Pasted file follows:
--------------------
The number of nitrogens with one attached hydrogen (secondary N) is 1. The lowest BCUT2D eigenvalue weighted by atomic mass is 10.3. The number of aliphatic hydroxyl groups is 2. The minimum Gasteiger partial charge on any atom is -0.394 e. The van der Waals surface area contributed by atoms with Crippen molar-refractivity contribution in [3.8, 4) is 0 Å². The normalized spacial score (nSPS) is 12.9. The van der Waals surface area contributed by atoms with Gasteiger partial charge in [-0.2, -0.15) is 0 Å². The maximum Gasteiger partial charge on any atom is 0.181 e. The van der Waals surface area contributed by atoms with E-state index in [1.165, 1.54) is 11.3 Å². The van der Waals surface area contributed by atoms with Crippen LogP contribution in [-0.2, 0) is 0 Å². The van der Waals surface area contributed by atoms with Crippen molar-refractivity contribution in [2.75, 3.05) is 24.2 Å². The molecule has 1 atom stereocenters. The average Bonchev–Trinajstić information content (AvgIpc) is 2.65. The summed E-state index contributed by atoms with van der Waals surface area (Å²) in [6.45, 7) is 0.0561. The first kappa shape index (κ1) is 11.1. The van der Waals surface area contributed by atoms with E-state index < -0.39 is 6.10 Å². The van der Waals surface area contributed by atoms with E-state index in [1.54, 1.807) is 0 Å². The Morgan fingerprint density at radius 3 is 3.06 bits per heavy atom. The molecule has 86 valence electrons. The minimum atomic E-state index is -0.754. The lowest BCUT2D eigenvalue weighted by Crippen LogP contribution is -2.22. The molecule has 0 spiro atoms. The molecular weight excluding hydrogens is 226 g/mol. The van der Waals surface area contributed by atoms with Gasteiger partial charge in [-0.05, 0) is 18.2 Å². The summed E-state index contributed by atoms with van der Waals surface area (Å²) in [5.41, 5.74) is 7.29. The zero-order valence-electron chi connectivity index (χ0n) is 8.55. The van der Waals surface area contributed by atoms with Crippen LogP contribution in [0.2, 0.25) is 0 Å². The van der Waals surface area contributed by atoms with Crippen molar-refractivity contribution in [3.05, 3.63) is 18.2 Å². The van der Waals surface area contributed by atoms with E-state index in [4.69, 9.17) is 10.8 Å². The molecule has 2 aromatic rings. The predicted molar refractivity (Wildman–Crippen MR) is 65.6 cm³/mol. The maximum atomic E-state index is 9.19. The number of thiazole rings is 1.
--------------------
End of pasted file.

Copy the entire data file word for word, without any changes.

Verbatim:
The number of nitrogens with one attached hydrogen (secondary N) is 1. The lowest BCUT2D eigenvalue weighted by atomic mass is 10.3. The number of aliphatic hydroxyl groups is 2. The minimum Gasteiger partial charge on any atom is -0.394 e. The van der Waals surface area contributed by atoms with Crippen molar-refractivity contribution in [3.8, 4) is 0 Å². The normalized spacial score (nSPS) is 12.9. The van der Waals surface area contributed by atoms with Gasteiger partial charge in [-0.2, -0.15) is 0 Å². The maximum Gasteiger partial charge on any atom is 0.181 e. The van der Waals surface area contributed by atoms with E-state index in [1.165, 1.54) is 11.3 Å². The van der Waals surface area contributed by atoms with Crippen LogP contribution in [-0.2, 0) is 0 Å². The van der Waals surface area contributed by atoms with Crippen molar-refractivity contribution in [2.75, 3.05) is 24.2 Å². The molecule has 1 atom stereocenters. The average Bonchev–Trinajstić information content (AvgIpc) is 2.65. The summed E-state index contributed by atoms with van der Waals surface area (Å²) in [6.45, 7) is 0.0561. The first kappa shape index (κ1) is 11.1. The van der Waals surface area contributed by atoms with E-state index < -0.39 is 6.10 Å². The van der Waals surface area contributed by atoms with E-state index in [1.54, 1.807) is 0 Å². The Morgan fingerprint density at radius 3 is 3.06 bits per heavy atom. The molecule has 86 valence electrons. The minimum atomic E-state index is -0.754. The lowest BCUT2D eigenvalue weighted by Crippen LogP contribution is -2.22. The molecule has 0 spiro atoms. The molecular weight excluding hydrogens is 226 g/mol. The van der Waals surface area contributed by atoms with Gasteiger partial charge in [-0.05, 0) is 18.2 Å². The summed E-state index contributed by atoms with van der Waals surface area (Å²) in [5.41, 5.74) is 7.29. The zero-order valence-electron chi connectivity index (χ0n) is 8.55. The van der Waals surface area contributed by atoms with Crippen LogP contribution in [0.2, 0.25) is 0 Å². The van der Waals surface area contributed by atoms with Crippen molar-refractivity contribution in [3.05, 3.63) is 18.2 Å². The van der Waals surface area contributed by atoms with E-state index in [4.69, 9.17) is 10.8 Å². The molecule has 2 aromatic rings. The predicted molar refractivity (Wildman–Crippen MR) is 65.6 cm³/mol. The maximum atomic E-state index is 9.19. The number of thiazole rings is 1.